Sound proofing vs acoustic treatment: what’s the difference?

Sound proofing vs acoustic treatment what's the differenceSound proofing vs acoustic treatment

Sound proofing and acoustic treatment are two very different processes. Each is used to achieve a very different set of results. Nevertheless, people often confuse one with the other, or assume both to be the same thing. In this article, I’ll break down the differences between sound proofing and acoustic treatment. I’ll also explain what each process achieves.

Let’s start with sound proofing. Sound proofing is the process of preventing sound from inside a room escaping out of it. It also prevents sound from outside of a room leaking in.

Acoustic treatment however, is very different. Acoustic treatment is the process of controlling the way that sound waves interact with each other within a room, as well as how they interact with the room itself. You would usually carry out acoustic treatment to make a room acoustically suitable for recording or mixing. As such, sound proofing your room doesn’t necessarily mean that it will have good acoustics. Similarly, Acoustically treating your room will not stop sound escaping from it or leaking into it.

Let’s look at each of these two processes in finer detail.

What is sound proofing?

As previously mentioned, sound proofing is the process of adapting a room to prevent the sound inside of it from escaping out, and to prevent the sound from outside of it leaking in. If you are recording music, then it’s important to ensure that sound from outside cannot leak into your room and spill on to your recordings. For example, you may experience issues such as the sound of a passing car being picked up by your microphones if you record in a room which has not been sound proofed.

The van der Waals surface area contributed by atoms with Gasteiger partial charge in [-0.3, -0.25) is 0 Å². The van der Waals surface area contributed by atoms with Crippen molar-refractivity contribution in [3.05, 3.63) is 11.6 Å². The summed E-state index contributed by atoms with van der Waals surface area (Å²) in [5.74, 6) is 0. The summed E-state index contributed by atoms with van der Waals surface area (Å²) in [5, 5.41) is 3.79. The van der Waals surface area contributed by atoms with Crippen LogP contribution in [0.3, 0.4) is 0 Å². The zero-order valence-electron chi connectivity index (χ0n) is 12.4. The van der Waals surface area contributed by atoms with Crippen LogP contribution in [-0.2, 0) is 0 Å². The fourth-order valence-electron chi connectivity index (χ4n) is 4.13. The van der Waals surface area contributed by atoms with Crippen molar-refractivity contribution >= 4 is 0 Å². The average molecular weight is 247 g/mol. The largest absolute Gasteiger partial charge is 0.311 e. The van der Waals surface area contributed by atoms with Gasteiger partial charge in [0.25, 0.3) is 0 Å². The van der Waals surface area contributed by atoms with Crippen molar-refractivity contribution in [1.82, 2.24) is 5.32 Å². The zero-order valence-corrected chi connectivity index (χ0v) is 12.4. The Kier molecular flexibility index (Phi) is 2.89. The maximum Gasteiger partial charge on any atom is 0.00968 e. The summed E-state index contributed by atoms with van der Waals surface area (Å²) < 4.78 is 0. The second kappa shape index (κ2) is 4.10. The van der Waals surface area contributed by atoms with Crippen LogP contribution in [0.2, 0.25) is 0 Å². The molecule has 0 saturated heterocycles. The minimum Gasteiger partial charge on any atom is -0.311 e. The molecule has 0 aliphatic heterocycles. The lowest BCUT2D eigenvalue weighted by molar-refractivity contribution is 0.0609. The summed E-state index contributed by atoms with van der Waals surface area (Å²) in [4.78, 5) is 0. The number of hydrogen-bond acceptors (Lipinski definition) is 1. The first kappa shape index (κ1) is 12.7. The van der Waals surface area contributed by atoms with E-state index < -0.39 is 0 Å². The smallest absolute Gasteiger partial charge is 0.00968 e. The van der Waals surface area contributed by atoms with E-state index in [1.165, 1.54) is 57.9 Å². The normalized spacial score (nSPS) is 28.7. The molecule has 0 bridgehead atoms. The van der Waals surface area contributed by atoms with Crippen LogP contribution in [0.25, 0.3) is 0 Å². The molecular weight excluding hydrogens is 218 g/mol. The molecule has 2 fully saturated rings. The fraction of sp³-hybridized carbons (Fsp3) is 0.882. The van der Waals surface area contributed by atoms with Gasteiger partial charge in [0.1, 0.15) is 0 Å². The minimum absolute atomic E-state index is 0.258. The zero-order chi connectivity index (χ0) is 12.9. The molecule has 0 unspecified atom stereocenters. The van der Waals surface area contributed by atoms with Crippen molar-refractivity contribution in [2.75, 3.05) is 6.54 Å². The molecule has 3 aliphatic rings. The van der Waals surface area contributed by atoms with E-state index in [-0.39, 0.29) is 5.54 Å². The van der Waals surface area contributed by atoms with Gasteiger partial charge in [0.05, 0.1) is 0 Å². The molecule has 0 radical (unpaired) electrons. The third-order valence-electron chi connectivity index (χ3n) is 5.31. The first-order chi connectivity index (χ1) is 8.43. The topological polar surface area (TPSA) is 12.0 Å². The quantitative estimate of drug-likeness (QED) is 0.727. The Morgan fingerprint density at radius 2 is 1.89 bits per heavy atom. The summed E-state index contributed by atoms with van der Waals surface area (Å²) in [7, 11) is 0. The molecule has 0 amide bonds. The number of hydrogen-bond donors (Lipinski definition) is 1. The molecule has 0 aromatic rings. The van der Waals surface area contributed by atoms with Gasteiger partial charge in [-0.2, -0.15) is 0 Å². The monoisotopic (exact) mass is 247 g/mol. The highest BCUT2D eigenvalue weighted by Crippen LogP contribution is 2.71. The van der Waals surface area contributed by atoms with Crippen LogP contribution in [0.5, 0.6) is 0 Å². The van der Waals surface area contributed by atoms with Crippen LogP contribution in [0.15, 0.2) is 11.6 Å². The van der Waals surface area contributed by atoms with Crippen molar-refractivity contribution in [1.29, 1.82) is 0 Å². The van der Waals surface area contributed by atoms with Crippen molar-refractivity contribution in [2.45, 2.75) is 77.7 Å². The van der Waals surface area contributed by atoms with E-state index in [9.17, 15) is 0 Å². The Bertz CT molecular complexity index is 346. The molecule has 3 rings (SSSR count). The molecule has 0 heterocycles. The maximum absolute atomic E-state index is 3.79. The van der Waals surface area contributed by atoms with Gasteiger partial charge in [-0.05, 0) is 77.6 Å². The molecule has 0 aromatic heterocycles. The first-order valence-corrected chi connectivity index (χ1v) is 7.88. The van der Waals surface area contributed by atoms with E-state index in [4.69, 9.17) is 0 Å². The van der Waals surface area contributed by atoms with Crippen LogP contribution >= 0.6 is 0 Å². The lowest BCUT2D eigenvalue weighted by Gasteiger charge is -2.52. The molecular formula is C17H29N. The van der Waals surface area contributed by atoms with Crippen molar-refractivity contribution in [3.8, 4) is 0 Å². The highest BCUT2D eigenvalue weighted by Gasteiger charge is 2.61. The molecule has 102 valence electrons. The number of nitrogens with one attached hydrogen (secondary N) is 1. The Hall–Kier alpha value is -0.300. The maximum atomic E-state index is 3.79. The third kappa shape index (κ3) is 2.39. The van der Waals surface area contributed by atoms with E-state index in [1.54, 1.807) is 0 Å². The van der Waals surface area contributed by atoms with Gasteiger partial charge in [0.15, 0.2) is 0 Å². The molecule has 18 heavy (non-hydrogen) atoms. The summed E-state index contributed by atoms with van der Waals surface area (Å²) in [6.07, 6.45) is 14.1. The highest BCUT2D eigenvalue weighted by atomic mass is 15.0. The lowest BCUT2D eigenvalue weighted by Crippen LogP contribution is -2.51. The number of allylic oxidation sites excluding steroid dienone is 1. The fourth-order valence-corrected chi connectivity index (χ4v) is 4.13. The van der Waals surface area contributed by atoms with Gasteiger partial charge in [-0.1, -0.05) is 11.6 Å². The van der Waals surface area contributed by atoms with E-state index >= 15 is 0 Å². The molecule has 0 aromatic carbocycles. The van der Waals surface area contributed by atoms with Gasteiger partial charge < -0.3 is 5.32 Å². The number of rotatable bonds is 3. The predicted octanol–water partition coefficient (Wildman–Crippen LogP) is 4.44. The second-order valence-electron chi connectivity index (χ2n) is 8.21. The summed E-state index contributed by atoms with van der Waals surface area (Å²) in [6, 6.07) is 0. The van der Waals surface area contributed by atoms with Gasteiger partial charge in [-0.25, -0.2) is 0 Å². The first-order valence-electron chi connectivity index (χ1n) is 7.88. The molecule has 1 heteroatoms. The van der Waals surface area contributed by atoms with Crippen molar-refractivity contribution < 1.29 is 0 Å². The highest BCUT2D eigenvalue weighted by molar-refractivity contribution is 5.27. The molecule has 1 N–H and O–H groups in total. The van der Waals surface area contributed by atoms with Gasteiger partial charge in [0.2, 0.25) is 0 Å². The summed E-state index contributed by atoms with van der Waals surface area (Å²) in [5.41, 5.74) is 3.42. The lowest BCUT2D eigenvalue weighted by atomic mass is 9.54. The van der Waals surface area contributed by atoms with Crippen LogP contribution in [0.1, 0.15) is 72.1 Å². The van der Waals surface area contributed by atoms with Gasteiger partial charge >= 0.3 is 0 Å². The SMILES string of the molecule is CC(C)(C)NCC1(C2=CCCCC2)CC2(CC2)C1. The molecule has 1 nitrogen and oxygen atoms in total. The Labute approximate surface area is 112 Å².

Similarly, in some instances, it can be important to ensure that the sound from the loud instruments that you are recording cannot escape out of the room that you’re recording in. For example, if you are recording loud instruments in a room which is located within close proximity to houses or businesses, then sound proofing prevents you from disturbing the people around you. To soundproof a room, you must build a ‘room within a room’. This generally involves the process of adding new walls to the inside of a room. Building a floating floor, a suspended ceiling and adding double doors should also be incorporated to prevent leakage of sound.

What is acoustic treatment?

As previously mentioned, acoustic treatment is the process of controlling the way sound behaves in a room. The way that sound behaves in a room is often less than ideal for music production. When sound reflects off of the walls, ceiling and floor in a room, unwanted reflections can occur. If you are using a room for recording, then these reflections can negatively effect the sound that your microphones capture. If you use a room for mixing, then these reflections can also negatively affect the accuracy of the sound that you are hearing when you mix. Accordingly, you may wish to implement a combination of absorption and diffusion to control the way that sound waves behave in your room.


As you can see, sound proofing and acoustic treatment are two very different things. You are not guaranteed to have a room which is acoustically suited to recording or mixing just because you have sound proofed it. Similarly, acoustically treating your room will not prevent sound from escaping out or leaking in. The two processes are very different and its important to understand the differences between them in order to achieve the result that you’re looking for.

Do you use any form of acoustic treatment or sound proofing in your studio?


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